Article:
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The Jeffersonian cyclopedia;

a comprehensive collection of the views of Thomas Jefferson classified and arranged in alphabetical order under nine thousand titles relating to government, politics, law, education, political economy, finance, science, art, literature, religious freedom, morals, etc.;
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2219. DICTATOR, Attempt in Virginia to appoint a.—
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3 occurrences of jefferson cyclopedia
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2219. DICTATOR, Attempt in Virginia to appoint a.—

In December, 1776, our [Virginia] circumstances being much distressed, it
was proposed in the House of Delegates to
create a dictator, invested with every power
legislative, executive, and judiciary, civil and
military of life, and of death, over our persons
and over our properties; and in June, 1781,
again under calamity, the same proposition
was repeated, and wanted a few votes only
of being passed. One who entered into this
contest from a pure love of liberty, and a
sense of injured rights, who determined to
make every sacrifice, and to meet every
danger for the reestablishment of those rights
on a firm basis, who did not mean to expend
his blood and substance for the wretched purpose
of changing this master for that, but to
place the powers of governing him in a plurality
of hands of his own choice, so that the
corrupt will of no one man might in future
oppress him, must stand confounded and dismayed
when he is told, that a considerable
portion of that plurality had meditated the
surrender of them into a single hand, and, in
lieu of a limited monarch, to deliver him over
to a despotic one! How must he find his
efforts and sacrifices abused and baffled, if
he may still by a single vote, be laid prostrate
at the feet of one man! In God's name, from
whence have they derived this power? Is
it from our ancient laws? None such can be
produced. Is it from any principle in our new
Constitution, expressed or implied? Every
lineament expressed or implied, is in full opposition
to it. Its fundamental principle is,
that the State shall be governed as a Commonwealth.
It provides a republican organization,
proscribes under the name of prerogative
the exercise of all powers undefined by
the laws; places on this basis the whole system
of our laws; and by consolidating them
together, chooses that they should be left to
stand or fall together, never providing for any
circumstances, nor admitting that such could
arise, wherein either should be suspended; no,
not for a moment. Our ancient laws expressly
declare, that those who are but delegates
themselves, shall not delegate to others
powers which require judgment and integrity
in their exercise. Or was this proposition
moved on a supposed right in the movers, of
abandoning their posts in a moment of distress?
The same laws forbid the abandonment
of that post, even on ordinary occasions;
and much more a transfer of their powers
into other hands and other forms, without
consulting the people. They never admit the
idea that these, like sheep or cattle, may be
given from hand to hand without an appeal
to their own will. Was it from the necessity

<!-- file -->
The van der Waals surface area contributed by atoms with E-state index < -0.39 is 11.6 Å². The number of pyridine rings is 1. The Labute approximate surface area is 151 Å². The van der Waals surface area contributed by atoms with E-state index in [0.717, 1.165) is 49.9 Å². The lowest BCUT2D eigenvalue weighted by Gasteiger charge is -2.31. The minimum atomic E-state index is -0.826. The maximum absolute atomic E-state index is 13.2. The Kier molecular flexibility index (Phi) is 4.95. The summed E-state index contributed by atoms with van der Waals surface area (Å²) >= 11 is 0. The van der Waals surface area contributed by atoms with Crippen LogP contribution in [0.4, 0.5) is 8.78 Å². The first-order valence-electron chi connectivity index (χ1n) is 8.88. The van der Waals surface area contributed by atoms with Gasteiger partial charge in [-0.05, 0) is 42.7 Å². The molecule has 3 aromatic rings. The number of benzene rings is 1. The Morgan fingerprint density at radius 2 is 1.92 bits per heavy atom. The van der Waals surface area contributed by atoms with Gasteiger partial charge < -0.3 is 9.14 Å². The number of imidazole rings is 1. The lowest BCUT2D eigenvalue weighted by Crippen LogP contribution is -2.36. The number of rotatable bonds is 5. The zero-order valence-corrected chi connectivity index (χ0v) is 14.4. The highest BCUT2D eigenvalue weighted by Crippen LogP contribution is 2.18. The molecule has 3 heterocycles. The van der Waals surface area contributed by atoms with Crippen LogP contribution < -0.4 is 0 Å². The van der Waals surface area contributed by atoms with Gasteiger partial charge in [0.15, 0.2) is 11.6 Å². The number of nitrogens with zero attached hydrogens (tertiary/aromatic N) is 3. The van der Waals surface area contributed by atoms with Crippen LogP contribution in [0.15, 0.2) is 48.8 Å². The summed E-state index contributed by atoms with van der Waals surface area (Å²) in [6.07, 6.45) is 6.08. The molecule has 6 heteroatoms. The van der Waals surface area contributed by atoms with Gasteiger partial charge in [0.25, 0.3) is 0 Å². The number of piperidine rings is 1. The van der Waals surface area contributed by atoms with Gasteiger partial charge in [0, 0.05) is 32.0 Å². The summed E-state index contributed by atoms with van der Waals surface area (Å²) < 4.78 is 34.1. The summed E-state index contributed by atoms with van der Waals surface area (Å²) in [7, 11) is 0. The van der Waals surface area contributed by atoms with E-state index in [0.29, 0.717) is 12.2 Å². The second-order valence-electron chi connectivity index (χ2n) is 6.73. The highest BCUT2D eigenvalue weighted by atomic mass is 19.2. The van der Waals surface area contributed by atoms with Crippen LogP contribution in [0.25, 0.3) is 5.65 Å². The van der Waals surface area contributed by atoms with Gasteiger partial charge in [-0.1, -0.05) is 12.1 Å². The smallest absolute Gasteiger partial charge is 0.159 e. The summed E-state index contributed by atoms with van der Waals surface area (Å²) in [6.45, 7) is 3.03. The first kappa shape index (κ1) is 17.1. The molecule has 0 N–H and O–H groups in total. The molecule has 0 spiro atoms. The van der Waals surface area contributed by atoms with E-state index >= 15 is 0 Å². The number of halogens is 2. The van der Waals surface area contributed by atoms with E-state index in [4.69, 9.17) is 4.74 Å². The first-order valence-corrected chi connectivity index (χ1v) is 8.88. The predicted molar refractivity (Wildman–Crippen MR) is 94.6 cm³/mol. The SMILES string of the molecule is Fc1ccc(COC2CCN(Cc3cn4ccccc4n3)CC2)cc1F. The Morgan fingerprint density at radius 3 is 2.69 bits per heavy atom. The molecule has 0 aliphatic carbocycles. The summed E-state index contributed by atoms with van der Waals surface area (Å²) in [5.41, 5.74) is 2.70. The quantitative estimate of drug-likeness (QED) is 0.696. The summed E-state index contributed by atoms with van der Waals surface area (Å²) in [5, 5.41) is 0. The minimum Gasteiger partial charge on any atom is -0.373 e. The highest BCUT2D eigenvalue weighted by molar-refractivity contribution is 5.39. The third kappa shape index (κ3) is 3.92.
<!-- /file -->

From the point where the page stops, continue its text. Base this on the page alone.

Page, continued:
of the case? Necessities which dissolve a
government, do not convey its authority to
an oligarchy or a monarchy. They throw
back, into the hands of the people, the powers
they had delegated, and leave them as individuals
to shift for themselves. A leader May
offer, but not impose himself, nor be imposed
on them. Much less can their necks be submitted
to his sword, their breath be held at
his will or caprice. The necessity which
should operate these tremendous effects
should at least be palpable and irresistible.
Yet in both instances, where it was feared, or
pretended with us, it was belied by the event.


Page 257
It was belied, too, by the preceding experience
of our sister States, several of whom
had grappled through greater difficulties without
abandoning their forms of government.
When the proposition was first made, Massachusetts
had found even the government of
committees sufficient to carry them through
an invasion. But we at the time of that
proposition, were under no invasion. When
the second was made, there had been added
to this example those of Rhode Island, New
York, New Jersey, and Pennsylvania, in all
of which the republican form had been found
equal to the task of carrying them through
the severest trials. In this State alone did
there exist so little virtue, that fear was to
be fixed in the hearts of the people, and to
become the motive of their exertions, and
the principle of their government? The very
thought alone was treason against the people;
was treason against mankind in general; as
riveting forever the chains which bow down
their necks, by giving to their oppressors a
proof, which they would have trumpeted
through the universe, of the imbecility of republican
government, in times of pressing
danger, to shield them from harm. Those
who assume the right of giving away the
reins of government in any case, must be sure
that the herd, whom they hand on to the rods
and hatchet of the dictator, will lay their
heads on the block, when he shall nod to
them. But if our Assemblies supposed such a
resignation in the people, I hope they mistook
their character. I am of opinion, that the
government, instead of being braced and invigorated
for greater exertions under their
difficulties, would have been thrown back
upon the bungling machinery of county committees
for administration, till a convention
could have been called, and its wheels again
set into regular motion. What a cruel moment
was this for creating such an embarrassment,
for putting to the proof, the attachment
of our countrymen to republican government?—
Notes on Virginia. Washington ed. viii, 368. Ford ed., iii, 231.